Free shipping on all orders over $40
The election of Donald Trump in 2016 didn’t just shock the country, it jolted the Republican Party and forced an overdue reckoning between rank-and-file Republicans and party leadership. Long-held beliefs promoted by the Republican Party establishment were smashed in real time as Republican voters, and millions of Obama voters especially in the Midwest, rejected the bi-party consensus on illegal immigration, international trade pacts, and losing foreign wars. The GOP—and the conservative movement—was upended by a brash Manhattan mogul who connected with coveted working-class voters in a way no other Republican presidential candidate had in three decades.
This Teachers’ Guide to Wilfred McClay’s Land of Hope: An Invitation to the Great American Story will be an invaluable supplemental resource for teachers who use Land of Hope as a textbook for courses in U.S. history.
Most American young people, like their ancestors, harbor desires for a worthy life: a life of meaning, a life that makes sense. But they are increasingly confused about what such a life might look like, and how they might, in the present age, be able to live one.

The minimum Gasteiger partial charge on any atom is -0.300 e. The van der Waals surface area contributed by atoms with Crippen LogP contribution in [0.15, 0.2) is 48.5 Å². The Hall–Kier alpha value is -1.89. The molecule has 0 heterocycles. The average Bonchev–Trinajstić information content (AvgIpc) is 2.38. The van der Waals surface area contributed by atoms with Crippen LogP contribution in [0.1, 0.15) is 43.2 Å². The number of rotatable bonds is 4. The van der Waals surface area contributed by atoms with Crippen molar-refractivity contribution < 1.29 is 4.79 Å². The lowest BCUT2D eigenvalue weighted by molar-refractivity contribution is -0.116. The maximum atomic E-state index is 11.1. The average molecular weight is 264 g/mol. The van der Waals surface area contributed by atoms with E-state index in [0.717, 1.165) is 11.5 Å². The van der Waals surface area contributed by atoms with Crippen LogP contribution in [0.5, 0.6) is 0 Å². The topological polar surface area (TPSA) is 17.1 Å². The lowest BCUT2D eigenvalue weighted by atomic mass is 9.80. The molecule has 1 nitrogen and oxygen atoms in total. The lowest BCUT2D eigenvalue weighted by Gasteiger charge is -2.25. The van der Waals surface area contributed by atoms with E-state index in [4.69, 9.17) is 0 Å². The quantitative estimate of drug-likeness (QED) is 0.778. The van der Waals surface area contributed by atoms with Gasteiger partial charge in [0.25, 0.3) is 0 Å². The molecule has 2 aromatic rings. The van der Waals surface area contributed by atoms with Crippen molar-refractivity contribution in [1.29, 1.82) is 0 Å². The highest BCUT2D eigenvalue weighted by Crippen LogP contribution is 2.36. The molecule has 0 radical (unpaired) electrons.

America is suffering from two public health crises. One is caused by a virus. The other, a brutal economic shutdown, is something we have brought on ourselves. Both the virus and the shutdown are deadly. But many more Americans will likely die from getting laid off than from the virus.
Following a remarkable epoch of greater dispersion of wealth and opportunity, we are inexorably returning towards a more feudal era marked by greater concentration of wealth and property, reduced upward mobility, demographic stagnation, and increased dogmatism. If the last seventy years saw a massive expansion of the middle class, not only in America but in much of the developed world, today that class is declining and a new, more hierarchical society is emerging.